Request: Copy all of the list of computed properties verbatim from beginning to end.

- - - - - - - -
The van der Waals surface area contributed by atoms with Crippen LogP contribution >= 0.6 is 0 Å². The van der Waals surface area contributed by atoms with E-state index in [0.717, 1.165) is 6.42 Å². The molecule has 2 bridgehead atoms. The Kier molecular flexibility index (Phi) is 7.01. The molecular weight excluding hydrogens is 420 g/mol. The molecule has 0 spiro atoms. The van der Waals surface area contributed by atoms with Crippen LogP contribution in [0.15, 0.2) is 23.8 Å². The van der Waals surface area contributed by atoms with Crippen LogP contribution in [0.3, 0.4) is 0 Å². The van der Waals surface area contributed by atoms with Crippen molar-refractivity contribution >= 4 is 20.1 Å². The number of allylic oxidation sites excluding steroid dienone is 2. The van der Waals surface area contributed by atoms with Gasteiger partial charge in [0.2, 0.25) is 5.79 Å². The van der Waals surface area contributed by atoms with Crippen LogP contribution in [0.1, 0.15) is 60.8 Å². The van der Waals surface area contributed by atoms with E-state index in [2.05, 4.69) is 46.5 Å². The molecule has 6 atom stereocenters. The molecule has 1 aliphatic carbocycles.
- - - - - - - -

The van der Waals surface area contributed by atoms with Crippen LogP contribution >= 0.6 is 0 Å². The van der Waals surface area contributed by atoms with E-state index in [0.717, 1.165) is 6.42 Å². The molecule has 2 bridgehead atoms. The Kier molecular flexibility index (Phi) is 7.01. The molecular weight excluding hydrogens is 420 g/mol. The molecule has 0 spiro atoms. The van der Waals surface area contributed by atoms with Crippen LogP contribution in [0.15, 0.2) is 23.8 Å². The van der Waals surface area contributed by atoms with Crippen LogP contribution in [0.3, 0.4) is 0 Å². The van der Waals surface area contributed by atoms with Crippen molar-refractivity contribution >= 4 is 20.1 Å². The number of allylic oxidation sites excluding steroid dienone is 2. The van der Waals surface area contributed by atoms with Gasteiger partial charge in [0.2, 0.25) is 5.79 Å². The van der Waals surface area contributed by atoms with Crippen LogP contribution in [0.1, 0.15) is 60.8 Å². The van der Waals surface area contributed by atoms with E-state index in [2.05, 4.69) is 46.5 Å². The molecule has 6 atom stereocenters. The molecule has 1 aliphatic carbocycles.